Insights • Inspirations • Destinations • Design

Sunday, February 1, 2015

2015: A Year to Step Out of Your Comfort Zone

So many people I know see 2015 as a year to do something different. A year to step outside their comfort zone. 

2015, it seems, is set to be an uncomfortable year. And that's a good thing.

In November and December I travelled through 10 countries in 3 weeks. Some of it was for work; some of it was some much-needed time away with my partner. While the work trip to Europe—which was to do further research for a future project and also photograph places for a London travel guide—was wonderful, the Asian Christmas trip (which I departed for only a few days after arriving home!) was by far the more memorable. And I think it was because we stepped out of our comfort zone and into places far off the tourist radar. 

Flying deep into the jungles of Java in a tiny plane to a tinier airport, where signs were written wonkily on cardboard and luggage rolled off an abbreviated conveyor belt that stopped abruptly after a few feet, so that bags fell over each other over in the two-foot-long airport, we tried not to laugh. We tried not to laugh, and we failed. Because there, in this strange, exotic, far-flung, jungle-y place, we realised this was what travel was all about. We had clearly left familiarity far behind. And it felt good. 

Like a decluttering of the soul.

The mist rising over the valley of Borobodur, deep in the heart of Java.

Rice paddies in East Java, with a single moped the only traffic in sight

Our beautiful hotel, Plataran Borobodur, built so that's its gardens seamlessly integrate into a local village.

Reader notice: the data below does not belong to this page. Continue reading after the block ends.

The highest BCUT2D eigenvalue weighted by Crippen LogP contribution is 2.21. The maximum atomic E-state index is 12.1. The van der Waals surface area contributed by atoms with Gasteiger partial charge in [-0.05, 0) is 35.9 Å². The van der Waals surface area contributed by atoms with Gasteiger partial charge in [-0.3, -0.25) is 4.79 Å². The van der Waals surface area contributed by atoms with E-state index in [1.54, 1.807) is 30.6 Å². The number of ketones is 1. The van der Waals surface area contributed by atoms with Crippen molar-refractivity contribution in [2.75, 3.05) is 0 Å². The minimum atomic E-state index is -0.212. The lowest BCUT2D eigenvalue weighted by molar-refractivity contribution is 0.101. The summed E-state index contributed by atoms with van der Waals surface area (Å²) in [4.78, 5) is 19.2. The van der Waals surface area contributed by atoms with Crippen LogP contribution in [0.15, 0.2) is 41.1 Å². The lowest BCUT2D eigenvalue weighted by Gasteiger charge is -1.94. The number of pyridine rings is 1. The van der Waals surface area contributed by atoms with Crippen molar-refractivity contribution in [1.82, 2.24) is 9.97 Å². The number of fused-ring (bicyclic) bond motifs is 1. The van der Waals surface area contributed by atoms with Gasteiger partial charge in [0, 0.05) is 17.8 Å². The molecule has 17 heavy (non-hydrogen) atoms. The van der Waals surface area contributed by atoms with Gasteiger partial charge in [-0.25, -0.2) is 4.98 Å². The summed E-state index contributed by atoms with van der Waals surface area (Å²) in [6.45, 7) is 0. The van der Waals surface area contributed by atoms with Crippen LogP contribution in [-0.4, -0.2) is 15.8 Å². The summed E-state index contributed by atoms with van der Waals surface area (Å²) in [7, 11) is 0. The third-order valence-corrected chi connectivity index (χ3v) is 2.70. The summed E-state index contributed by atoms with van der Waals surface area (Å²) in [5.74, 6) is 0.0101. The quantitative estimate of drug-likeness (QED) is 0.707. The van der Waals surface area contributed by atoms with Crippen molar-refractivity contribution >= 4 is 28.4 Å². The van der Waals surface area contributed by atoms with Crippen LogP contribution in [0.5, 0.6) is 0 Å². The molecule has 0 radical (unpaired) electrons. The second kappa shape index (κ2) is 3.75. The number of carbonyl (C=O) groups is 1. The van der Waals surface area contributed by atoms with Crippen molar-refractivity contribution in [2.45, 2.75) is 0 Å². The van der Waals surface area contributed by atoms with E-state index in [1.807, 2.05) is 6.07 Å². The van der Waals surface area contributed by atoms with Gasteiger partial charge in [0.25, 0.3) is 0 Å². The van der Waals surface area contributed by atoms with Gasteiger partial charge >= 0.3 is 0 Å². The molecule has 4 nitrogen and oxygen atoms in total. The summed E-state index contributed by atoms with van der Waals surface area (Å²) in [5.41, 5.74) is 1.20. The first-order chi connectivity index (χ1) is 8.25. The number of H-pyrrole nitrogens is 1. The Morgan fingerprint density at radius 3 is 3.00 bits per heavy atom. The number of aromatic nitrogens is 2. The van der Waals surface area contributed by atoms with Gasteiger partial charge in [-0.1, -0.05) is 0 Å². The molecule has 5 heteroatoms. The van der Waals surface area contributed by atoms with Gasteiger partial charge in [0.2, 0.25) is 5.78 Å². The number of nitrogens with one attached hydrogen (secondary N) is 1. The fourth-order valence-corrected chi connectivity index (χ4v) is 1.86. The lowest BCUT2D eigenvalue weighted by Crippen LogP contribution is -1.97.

Quiet afternoons at the Plataran Borobodur.

The trip had been part of a larger life-long plan to visit the world's more remote UNESCO sites, but we came home feeling profoundly touched by everything we'd seen. Getting out of your familiarity zone does that to a person. It seems to reignite that dormant sense of adventure that's often lost in the endless Immigration Halls of the world. 

The ancient temple of Borobodur, the largest Buddhist temple in the world. Built 300 years before Ankor Wat it was lost to the jungle for centuries until Sir Stanford Raffles heard about its existence and funded its discovery and restoration.

During those two weeks we visited places so utterly untouched by the modern world that in one part of Java, on top of the ancient Borobodur temple, we and another couple were the only foreigners in sight. The local kids gazed with awe at our iPads, and touched my partner's strawberry blonde hair with undisguised fascination.

Now my partner, who is a taciturn sort of person, was so captivated by this off-the-beaten-track adventure, he started chatting and didn't stop. Not for 10 days! The man changed so much I could barely recognise him!